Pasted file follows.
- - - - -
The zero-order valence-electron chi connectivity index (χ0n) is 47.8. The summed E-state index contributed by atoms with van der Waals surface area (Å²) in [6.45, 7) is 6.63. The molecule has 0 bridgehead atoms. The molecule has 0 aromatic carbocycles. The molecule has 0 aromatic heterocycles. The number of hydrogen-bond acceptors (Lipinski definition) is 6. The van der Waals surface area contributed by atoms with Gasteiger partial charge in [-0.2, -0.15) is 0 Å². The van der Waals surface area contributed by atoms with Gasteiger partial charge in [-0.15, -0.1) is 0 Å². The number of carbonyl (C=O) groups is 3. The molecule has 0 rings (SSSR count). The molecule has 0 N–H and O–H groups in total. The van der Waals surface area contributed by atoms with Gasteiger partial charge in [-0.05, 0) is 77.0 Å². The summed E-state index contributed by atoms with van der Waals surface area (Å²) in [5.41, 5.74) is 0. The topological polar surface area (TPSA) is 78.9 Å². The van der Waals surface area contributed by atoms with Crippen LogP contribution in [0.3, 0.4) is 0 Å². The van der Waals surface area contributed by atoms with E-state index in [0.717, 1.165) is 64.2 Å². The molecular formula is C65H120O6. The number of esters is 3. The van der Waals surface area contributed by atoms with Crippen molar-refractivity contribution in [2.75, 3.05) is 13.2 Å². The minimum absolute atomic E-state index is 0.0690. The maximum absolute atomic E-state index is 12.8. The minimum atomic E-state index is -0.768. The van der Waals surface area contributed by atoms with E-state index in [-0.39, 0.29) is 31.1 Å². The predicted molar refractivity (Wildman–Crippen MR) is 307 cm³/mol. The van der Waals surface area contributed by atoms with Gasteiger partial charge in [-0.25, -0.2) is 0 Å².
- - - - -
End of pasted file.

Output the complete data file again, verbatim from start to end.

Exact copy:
The zero-order valence-electron chi connectivity index (χ0n) is 47.8. The summed E-state index contributed by atoms with van der Waals surface area (Å²) in [6.45, 7) is 6.63. The molecule has 0 bridgehead atoms. The molecule has 0 aromatic carbocycles. The molecule has 0 aromatic heterocycles. The number of hydrogen-bond acceptors (Lipinski definition) is 6. The van der Waals surface area contributed by atoms with Gasteiger partial charge in [-0.2, -0.15) is 0 Å². The van der Waals surface area contributed by atoms with Gasteiger partial charge in [-0.15, -0.1) is 0 Å². The number of carbonyl (C=O) groups is 3. The molecule has 0 rings (SSSR count). The molecule has 0 N–H and O–H groups in total. The van der Waals surface area contributed by atoms with Gasteiger partial charge in [-0.05, 0) is 77.0 Å². The summed E-state index contributed by atoms with van der Waals surface area (Å²) in [5.41, 5.74) is 0. The topological polar surface area (TPSA) is 78.9 Å². The van der Waals surface area contributed by atoms with Crippen LogP contribution in [0.3, 0.4) is 0 Å². The van der Waals surface area contributed by atoms with E-state index in [0.717, 1.165) is 64.2 Å². The molecular formula is C65H120O6. The number of esters is 3. The van der Waals surface area contributed by atoms with Crippen molar-refractivity contribution in [2.75, 3.05) is 13.2 Å². The minimum absolute atomic E-state index is 0.0690. The maximum absolute atomic E-state index is 12.8. The minimum atomic E-state index is -0.768. The van der Waals surface area contributed by atoms with E-state index in [-0.39, 0.29) is 31.1 Å². The predicted molar refractivity (Wildman–Crippen MR) is 307 cm³/mol. The van der Waals surface area contributed by atoms with Gasteiger partial charge in [-0.25, -0.2) is 0 Å².